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RE: Version change rationale.

From: Owen Thomas <othomas_at_wcg.net.au>
Date: 2007-01-11 05:19:53 CET

Hello Matt.

 

>> That isn't a good image in terms of what details I want to record

>> in a change rationale document. My reason for this statement is

>> that all changes consequent to a revision are recorded in one file.

>> While svn:log is very good for recording a revision's summary

>> information about a whole change (and I will probably be using it

>> as such) I fear it might become bloated and unmanageable

>> recording rationale to changes in individual files affected by the

>> revision. This is especially true for revisions that affected many

>> (50 or more, say) modules.

> why would you commit that many separate changes in one group?

 

I've been a developer long enough not to make any bold assertions about
what I might want. I have accepted as a maxim that systems under the
most stringent quality controls will need changes that non-trivial at
some point in their life. If they don't manage to adapt to non-trivial
changes, they will be surpassed by systems that do. My job as a
developer is to maximise the longevity of a system so that it doesn't
have to be replaced. Including change rationale is a very effective way
of ensuring this.

 

<snip/>

 

>>> It can even be changed later, after commit.

>> Now that's a definite point against the use of svn:log for recording
>> change rationale. Rationale is history. What has happened happened,

>> and nothing can be done to un-happen what has happened.

> only when properly set up - its not on by default

 

So you can turn on a 'can't touch this' switch? Still, I like the idea
of versioning the rationale. SVN and the general concept of code
versioning were conceived as a way of up-happening mistakes. I'd like to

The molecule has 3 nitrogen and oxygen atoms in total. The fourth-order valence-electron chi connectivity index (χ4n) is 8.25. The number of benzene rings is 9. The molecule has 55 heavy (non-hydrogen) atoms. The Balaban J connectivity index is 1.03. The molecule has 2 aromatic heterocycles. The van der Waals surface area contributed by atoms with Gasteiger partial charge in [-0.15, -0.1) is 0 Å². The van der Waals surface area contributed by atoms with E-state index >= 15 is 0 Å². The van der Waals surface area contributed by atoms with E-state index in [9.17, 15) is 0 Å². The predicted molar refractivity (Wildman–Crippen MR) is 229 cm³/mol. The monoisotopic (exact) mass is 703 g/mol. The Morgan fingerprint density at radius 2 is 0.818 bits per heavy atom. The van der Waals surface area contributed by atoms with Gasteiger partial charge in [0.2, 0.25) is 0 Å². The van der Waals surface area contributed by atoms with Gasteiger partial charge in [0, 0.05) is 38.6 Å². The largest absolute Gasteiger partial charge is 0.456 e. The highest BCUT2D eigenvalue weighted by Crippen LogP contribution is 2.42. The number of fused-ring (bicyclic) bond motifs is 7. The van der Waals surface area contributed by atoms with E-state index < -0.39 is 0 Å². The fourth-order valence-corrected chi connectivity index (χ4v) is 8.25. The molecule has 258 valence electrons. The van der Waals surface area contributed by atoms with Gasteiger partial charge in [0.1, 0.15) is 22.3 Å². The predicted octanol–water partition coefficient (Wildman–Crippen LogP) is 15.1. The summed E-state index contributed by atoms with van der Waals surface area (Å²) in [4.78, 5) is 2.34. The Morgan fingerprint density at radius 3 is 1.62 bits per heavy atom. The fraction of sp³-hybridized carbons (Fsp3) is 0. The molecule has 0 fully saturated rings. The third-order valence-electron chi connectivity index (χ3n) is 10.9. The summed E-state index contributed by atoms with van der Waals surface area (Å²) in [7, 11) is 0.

capitalise on this for the rationale as well as the code.

 

<snip/>

 

>> Likewise, you may want to wrap any "svn log" command to return some
>> method of opening any svn:log or rationale-file entry in the list
>> in your desired editor/viewer.

> Hmmm... not too sure what you are driving at here. I'd love an
> explanation.

> basically - if you are going to store this much meta-information -
make

> sure you can read it later

 

I see. My change rationale documents are checked out like any document
under version control. Therefore they are available to be edited the
same as any other document.

 

  Owen.

 

________________________________

From: Matt Sickler [mailto:crazyfordynamite@gmail.com]
Sent: Thursday, January 11, 2007 2:36 PM
To: Owen Thomas
Cc: users@subversion.tigris.org
Subject: Re: Version change rationale.

 

 

On 1/10/07, Owen Thomas <othomas@wcg.net.au> wrote:

Thanks Jared (and Mark) for your comments. They are very helpful in
allowing me to argue the merits for and against an implementation of
this change rationale system.

> I think what Jeff, Eric, and Mark were getting at, is that you could
> re-conceptualize the svn:log property data, and transform it into your
> "Change Rationale" format.

Hmmm... I'm learning about svn:log as I write this.

> Think of svn:log as a text file that always gets added with each
> revision.

That isn't a good image in terms of what details I want to record in a
change rationale document. My reason for this statement is that all
changes consequent to a revision are recorded in one file. While svn:log

is very good for recording a revision's summary information about a
whole change (and I will probably be using it as such) I fear it might
become bloated and unmanageable recording rationale to changes in
individual files affected by the revision. This is especially true for
revisions that affected many (50 or more, say) modules.

why would you commit that many separate changes in one group?

         

> It can even be changed later, after commit.
        
        Now that's a definite point against the use of svn:log for
recording